The bigger the thought you're putting in someone's head, the more it conflicts with other thoughts and memories that are already in there. Something like "I want a drink of water" doesn't conflict as much - it's short, self-contained and non-contradictory. "My name is Joe" has a whole weight of personality against it.

Note that the spell's caveat uses a rather extreme example, but the text of the exception is more general:

If the idea is contrary to the target's normal thoughts (such as making a paladin think, “I should murder my friends”) the target may suspect mind-altering magic is at play.

Which I would interpret that any thought that doesn't mesh in with normal thoughts will arouse suspicion.

An equivalent spell from a different system would be Ars Magica's Memory of the Distant Dream:

Inserts a full and complete memory into a person's mind. If the target gives the memory some thought and concentration, and makes an Intelligence roll of 9+, the memory is revealed as false. When the duration expires, the memory vanishes, although the subject may remember remembering it.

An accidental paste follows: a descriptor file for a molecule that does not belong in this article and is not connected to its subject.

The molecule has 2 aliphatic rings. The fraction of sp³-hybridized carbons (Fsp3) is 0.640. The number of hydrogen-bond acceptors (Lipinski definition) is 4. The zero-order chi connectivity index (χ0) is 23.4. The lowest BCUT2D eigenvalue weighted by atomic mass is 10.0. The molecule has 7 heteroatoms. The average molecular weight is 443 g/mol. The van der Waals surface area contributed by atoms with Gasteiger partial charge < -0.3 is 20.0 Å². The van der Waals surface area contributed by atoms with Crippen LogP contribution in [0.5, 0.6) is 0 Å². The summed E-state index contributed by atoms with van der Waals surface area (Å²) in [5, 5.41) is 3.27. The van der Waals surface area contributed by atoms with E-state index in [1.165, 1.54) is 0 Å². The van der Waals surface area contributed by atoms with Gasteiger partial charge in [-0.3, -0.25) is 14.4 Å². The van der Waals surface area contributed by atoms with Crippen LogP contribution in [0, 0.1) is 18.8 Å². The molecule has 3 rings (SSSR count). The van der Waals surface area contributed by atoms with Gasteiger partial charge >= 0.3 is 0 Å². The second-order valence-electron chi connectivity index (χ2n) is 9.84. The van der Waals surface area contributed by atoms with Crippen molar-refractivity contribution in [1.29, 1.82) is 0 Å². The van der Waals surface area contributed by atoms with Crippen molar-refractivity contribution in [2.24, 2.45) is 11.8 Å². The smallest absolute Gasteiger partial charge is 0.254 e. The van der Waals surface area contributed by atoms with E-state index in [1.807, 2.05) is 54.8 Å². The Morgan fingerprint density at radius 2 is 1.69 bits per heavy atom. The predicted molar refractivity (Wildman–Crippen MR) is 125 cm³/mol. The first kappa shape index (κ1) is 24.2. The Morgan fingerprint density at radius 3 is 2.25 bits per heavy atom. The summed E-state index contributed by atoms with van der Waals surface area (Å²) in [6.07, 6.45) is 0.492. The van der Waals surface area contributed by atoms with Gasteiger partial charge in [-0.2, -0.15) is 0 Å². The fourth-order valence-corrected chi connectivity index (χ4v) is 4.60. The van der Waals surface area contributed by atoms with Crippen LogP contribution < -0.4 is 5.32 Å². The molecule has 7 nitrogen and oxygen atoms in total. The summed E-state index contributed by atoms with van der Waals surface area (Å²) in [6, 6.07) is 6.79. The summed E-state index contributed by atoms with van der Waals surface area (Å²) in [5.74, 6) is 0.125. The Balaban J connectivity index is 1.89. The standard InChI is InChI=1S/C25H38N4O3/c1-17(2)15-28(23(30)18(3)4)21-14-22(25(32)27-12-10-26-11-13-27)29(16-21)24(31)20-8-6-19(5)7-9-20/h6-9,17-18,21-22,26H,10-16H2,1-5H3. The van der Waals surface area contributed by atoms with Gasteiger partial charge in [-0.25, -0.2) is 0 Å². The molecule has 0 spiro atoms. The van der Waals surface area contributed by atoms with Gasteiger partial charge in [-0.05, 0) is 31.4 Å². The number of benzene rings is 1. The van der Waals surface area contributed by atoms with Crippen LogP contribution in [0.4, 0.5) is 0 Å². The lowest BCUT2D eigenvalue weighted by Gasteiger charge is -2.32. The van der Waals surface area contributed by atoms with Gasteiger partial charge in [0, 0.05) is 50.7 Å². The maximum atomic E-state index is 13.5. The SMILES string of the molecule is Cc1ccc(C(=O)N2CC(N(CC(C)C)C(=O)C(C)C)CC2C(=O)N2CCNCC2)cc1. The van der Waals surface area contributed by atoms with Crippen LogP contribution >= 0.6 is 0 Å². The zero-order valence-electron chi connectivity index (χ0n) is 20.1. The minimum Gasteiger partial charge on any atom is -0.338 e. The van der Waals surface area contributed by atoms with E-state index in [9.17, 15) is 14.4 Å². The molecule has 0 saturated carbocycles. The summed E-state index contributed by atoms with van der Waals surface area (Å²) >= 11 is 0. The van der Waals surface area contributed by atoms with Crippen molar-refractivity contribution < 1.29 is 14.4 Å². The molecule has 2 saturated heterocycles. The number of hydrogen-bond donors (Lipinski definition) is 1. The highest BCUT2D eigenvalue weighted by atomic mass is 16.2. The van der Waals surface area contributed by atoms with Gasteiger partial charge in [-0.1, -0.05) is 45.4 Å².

This seems equivalent, and addresses the issue of conflicting memories directly.

So yes, planting "I am Thales' loyal servant" would work... for all of five seconds, after which the guy will shake his head, say "wait a minute, no I'm not" and move on.

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+1, and about to accept it. This one cleared lot's of thoughts. Thanks! –  Thales Sarczuk Apr 7 '14 at 19:31

In short, no.

There's a line in the spell description that states:

If the idea is contrary to the target's normal thoughts (such as making a paladin think, “I should murder my friends”) the target may suspect mind-altering magic is at play.

Of course, this is an extreme example, but this kind of thing goes for anything that the person wouldn't ordinarily do. Sow Thought doesn't compel action, and people can notice if the thought is not something that they'd normally think. It's more like making someone consciously think a particular sentence, rather than actually telling them to do something.

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Well... that line don't contradict the original proposal of making someone your servant. I am not asking a paladin to murder, I am asking someone to serve. Sure, the spell can't FORCE the target to obey, but it can make it think that it should obey, no? –  Thales Sarczuk Apr 7 '14 at 18:52